Paul Leahy from Qlik explains how Defence can best execute its new data strategy and build the nation’s resilience in today’s threat environment.
Assistant Defence Minister Andrew Hastie recently announced the Department of Defence (DoD) is creating a new data division and appointing a Chief Data Integration Officer (CDIO) as part of its inaugural data strategy.
By implementing a comprehensive strategy that is built on improving data literacy and security with leadership support, the DoD has a great opportunity to enhance its data maturity and build a pipeline of accurate, up-to-date information in a culture driven by data.
While the department has historically had its challenges, I believe the strategy it has implemented is as close to a blueprint for data transformation as you can get.
Assistant Minister Hastie was candid in his assessment of the DoD’s current challenges regarding data, noting low data literacy and siloed data across the organisation has resulted in much of the national security data the DoD collects to be either useless or vulnerable due to poor data hygiene, while internal politics has resulted in fragmented data sets, causing an inability to deliver the right information to those who need it in a timely fashion.
The Department of Defence’s understanding of the challenges it faces, coupled with lessons learned from plenty of other large legacy organisations that have undertaken comparable transformations, has resulted in a comprehensive plan that should set the organisation up for success.
Putting the pieces together
The Department of Defence has been working towards an improved data strategy for some time now, announcing plans in December 2020 to transform its approach to data, recognising the criticality of data to everything the organisation does.
This plan will implement a strategy composing of 27 initiatives across five pillars, designed to uplift data management and interdepartmental data sharing, improve data literacy, and secure sensitive data. These are key issues that impact the entire defence force.
By improving data sharing, all arms of the defence force can act on the most recent and relevant information. But in order to act on data, one needs to be able to read, analyse and utilise it.
It is therefore crucial to improve data literacy across the Defence Force through educational programs.
Finally, those who handle data must engage in appropriate data hygiene to ensure it is stored, shared and erased securely, to reduce vulnerability of sensitive information and secure sensitive information from potential threat actors.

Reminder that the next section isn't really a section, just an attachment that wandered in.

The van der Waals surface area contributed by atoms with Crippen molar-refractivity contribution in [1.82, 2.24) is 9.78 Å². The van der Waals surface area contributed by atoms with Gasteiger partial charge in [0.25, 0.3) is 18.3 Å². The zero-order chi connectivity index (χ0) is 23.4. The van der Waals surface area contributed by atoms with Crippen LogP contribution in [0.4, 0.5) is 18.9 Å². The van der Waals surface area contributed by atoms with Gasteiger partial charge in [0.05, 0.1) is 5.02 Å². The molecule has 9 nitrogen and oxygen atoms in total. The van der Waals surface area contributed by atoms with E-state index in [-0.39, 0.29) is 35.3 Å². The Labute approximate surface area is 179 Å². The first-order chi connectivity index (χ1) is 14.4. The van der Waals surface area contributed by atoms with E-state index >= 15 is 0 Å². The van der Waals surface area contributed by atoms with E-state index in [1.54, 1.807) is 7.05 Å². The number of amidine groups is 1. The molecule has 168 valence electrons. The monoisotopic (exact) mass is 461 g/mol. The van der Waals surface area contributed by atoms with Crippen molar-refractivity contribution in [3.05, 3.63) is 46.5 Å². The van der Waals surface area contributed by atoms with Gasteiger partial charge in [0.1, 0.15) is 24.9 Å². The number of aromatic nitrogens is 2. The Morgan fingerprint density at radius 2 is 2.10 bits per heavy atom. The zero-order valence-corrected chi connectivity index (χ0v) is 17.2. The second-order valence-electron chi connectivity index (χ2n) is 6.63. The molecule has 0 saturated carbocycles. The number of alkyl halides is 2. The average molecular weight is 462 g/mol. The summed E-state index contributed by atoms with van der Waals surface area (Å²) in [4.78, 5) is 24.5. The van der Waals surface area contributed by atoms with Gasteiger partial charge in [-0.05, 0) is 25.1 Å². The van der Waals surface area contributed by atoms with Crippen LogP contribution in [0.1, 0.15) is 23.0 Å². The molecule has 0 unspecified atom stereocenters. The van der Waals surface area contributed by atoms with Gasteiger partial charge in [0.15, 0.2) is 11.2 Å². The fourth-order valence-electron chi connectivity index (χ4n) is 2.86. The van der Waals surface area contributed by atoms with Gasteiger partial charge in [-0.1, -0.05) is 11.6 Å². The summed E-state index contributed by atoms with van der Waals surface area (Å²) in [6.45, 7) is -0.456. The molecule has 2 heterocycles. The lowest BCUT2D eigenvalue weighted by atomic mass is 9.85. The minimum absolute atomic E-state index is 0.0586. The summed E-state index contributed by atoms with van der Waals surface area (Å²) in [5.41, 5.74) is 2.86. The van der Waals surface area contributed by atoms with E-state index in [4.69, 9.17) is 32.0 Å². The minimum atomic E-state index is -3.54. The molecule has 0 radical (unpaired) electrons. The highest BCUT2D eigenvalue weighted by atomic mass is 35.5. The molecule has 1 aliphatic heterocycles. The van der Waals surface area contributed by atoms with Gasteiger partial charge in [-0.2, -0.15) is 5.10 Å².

To realise this transformation, leadership is crucial to keep the strategy on track and build a data-driven organisation.
Leadership is key
By appointing a data czar, the DoD will be able to implement strategies, develop data literacy and build new data pipelines much more effectively as the seniority allows for visibility on decision making, and can drive top-down cultural change.
With the CDIO reporting directly to ‘the diarchy’ – Chief of the Defence Force General Angus Campbell and Defence secretary Greg Moriarty, data will be at the fore of decision making, dramatically improving agility, data hygiene and the overall data maturity of the organisation.
In many situations, regardless of stakes, it can be easy for data to take a backseat in the decision-making process, but as we as a species have learned over the past eighteen months in our approach to the COVID-19 pandemic, data moves quickly, and will either be your strongest asset or your greatest weakness.
By appointing a data czar in such a high-ranking position, they will have visibility and be able to inform decisions, allowing the organisation to overcome challenges around effective access and implementation of data.
The importance of agility and short-term goals
The Department of Defence’s data transformation plan is undoubtedly significant in size and ambition, and so it’s crucial that the organisation introduces this strategy incrementally.
As many large organisations will testify, it’s easy to be inhibited from successful implementation of new strategies by trying to conquer everything perfectly at once.
If you wait for all supporting frameworks and structures to be in place before executing a plan, you’ll never start. The world moves too quickly for this approach to be effective anymore.
Instead, the Department needs to put things to work incrementally, building momentum by setting measurable goals, identify good use cases and develop proper data maturity step by step.
In order to draw active intelligence from data, agile data pipelines need to be introduced for dedicated outcomes. By collecting the right data in the right context, decisions can be made based on information that is accurate, timely and actionable.
Once these strategies are introduced, the Department needs to be quick to show their wins and build momentum to drive further success.
This will enable the department to overcome the perception that coordinating its data is ‘too hard and too complex’, and effectively harness data to support effective decision making.
Data informs everything
Nothing is more critical in defence than timely, accurate data to inform planning, logistics and decision making.
The DoD has implemented a strong strategy which will enhance its data maturity over the coming years with leadership support enabling improved data literacy and data hygiene.
Ultimately, this will allow the Department to optimise the strategic, operational, and tactical uses of its information resources and become a more data-informed defence organisation.
Paul Leahy is the country manager A/NZ at data solutions firm Qlik.